NEWS

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October 16, 2007

Re: Ellbury's burden

To add to Tim's earlier point on the Cleveland Indians name and mascot and the rise of Native American stars like Joba Chamberlain and Jacoby Ellsbury, I think it is important to note how hypocritical the NFL and MLB have been.When it comes to potential racism targeting blacks, the NFL and MLB go to great lengths to appease even potential racial disparities. But they do nothing but sit tight when it comes to offending Native Americans.The first example is in the NFL which has implemented very serious requirements for teams in the process hiring coaches. The rule is popularly known as the Rooney Rule and it requires teams to interview at least one minority candidate. It doesn't matter that they already have a deal ironed out with the reincarnation of Bill Walsh. This rule was put into place when a serious racial disparity still existed in the NFL's coaching ranks (read: every coach was white).In the MLB, commissioner has been similarly aggressive in encouraging teams to hire black managers. In August Bud Selig publicly encouraged the Houston Astros to make Cecil Cooper the full-time manager (he was the interim at the time). Selig offered this rational:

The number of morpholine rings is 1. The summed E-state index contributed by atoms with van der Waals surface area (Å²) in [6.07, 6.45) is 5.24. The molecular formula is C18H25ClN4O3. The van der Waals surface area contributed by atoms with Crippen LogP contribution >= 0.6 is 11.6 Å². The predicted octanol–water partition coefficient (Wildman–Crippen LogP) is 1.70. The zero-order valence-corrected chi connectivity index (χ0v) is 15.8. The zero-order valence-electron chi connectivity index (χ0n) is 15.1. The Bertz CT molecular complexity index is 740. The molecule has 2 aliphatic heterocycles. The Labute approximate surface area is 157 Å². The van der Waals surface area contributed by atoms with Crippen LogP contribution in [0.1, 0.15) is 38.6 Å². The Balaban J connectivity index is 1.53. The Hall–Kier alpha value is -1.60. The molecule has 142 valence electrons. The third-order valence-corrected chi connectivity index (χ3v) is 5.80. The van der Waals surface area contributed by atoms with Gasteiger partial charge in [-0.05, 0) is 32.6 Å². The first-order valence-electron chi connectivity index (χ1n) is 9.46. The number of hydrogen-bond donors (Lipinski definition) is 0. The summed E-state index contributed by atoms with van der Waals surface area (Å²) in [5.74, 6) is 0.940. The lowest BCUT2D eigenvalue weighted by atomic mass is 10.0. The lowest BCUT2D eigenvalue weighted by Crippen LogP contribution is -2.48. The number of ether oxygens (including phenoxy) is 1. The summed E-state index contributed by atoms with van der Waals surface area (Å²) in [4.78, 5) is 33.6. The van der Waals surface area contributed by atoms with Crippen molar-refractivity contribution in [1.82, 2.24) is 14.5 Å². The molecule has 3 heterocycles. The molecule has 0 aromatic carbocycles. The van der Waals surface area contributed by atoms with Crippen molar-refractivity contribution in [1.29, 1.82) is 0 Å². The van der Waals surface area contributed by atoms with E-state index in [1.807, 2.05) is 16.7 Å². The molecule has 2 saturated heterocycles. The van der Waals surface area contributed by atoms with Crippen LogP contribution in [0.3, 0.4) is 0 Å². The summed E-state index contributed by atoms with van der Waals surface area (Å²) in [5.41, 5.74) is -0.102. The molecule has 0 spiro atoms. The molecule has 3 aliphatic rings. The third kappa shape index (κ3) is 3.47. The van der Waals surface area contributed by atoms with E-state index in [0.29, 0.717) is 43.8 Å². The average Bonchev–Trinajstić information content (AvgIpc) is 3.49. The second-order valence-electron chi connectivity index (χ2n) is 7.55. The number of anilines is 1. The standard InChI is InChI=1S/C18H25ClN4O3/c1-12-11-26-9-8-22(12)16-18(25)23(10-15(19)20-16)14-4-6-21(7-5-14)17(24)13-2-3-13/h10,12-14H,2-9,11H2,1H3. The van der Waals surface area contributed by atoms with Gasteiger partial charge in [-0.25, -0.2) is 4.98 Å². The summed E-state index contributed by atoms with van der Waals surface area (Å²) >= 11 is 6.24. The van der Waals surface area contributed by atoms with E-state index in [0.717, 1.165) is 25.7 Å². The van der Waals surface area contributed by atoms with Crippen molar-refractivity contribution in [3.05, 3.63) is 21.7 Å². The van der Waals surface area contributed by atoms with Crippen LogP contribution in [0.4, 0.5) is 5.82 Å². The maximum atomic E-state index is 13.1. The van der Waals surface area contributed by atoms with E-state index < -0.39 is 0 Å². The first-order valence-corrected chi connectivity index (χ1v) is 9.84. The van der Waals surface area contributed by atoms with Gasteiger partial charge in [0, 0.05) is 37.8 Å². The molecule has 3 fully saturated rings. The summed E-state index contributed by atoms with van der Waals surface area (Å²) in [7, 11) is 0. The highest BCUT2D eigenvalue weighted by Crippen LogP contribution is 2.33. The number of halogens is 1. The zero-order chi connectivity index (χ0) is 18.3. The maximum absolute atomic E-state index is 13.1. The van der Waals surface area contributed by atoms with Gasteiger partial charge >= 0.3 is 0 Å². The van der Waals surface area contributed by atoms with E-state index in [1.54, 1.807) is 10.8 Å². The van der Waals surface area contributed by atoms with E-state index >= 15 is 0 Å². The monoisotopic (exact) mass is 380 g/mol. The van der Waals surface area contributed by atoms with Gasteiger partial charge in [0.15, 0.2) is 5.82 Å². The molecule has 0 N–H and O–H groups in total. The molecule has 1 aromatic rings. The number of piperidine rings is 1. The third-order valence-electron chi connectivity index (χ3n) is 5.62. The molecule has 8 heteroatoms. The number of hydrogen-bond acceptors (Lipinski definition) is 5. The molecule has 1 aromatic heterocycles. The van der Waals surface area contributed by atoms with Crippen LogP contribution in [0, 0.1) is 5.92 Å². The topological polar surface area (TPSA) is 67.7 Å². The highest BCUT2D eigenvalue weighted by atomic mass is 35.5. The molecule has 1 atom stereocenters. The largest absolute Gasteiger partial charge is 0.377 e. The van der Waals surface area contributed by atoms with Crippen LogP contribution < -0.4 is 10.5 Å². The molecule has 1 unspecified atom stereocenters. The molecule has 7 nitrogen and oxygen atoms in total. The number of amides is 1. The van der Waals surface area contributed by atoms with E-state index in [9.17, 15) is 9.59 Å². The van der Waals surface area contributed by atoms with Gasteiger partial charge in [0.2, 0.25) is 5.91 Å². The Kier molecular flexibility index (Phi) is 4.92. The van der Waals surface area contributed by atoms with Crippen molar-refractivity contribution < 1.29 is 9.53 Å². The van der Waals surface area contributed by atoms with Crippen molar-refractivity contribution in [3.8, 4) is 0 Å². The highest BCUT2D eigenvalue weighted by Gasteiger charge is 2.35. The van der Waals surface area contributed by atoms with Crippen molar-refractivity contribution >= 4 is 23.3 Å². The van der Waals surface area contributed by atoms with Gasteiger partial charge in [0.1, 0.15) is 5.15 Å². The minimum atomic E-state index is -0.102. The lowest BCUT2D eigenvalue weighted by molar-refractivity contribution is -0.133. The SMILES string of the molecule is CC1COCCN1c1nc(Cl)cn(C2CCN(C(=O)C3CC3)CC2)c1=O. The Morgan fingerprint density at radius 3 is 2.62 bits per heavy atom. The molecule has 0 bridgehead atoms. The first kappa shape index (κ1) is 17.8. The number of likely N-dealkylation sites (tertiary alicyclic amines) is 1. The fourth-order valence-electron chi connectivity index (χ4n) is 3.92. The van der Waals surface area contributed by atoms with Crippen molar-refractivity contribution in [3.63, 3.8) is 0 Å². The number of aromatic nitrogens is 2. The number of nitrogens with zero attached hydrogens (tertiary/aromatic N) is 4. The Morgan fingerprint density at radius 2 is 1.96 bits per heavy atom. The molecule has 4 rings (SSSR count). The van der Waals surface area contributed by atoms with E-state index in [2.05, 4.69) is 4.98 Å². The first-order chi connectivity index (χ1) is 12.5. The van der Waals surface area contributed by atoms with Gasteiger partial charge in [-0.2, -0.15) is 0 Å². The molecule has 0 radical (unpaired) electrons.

He's one of the finest gentlemen I've ever known. I loved having him [in Milwaukee] as a player. My love and respect for Cecil Cooper is enormous but I'm pulling for him for a lot of reasons. Not the least of which frankly is that he is a minority candidate. [Emphasis added]
Also, baseball has recently received a lot of flack about the falling number of black players. This has prompted MLB to pour money into programs that build baseball diamonds in the inner-city (I forget the name of the program, if anyone remembers it, tell me and I'll add it).But, while the NFL and MLB fall over one another trying to deal with racism against blacks, they could care less about changing the name of the Washington Redskins or the mascot of the Cleveland Indians.Hopefully up and comers like Jacoby Ellsbury and Joba Chamberlain will show MLB the err of its ways, but based on what Tim tells us, I'm not holding my breath.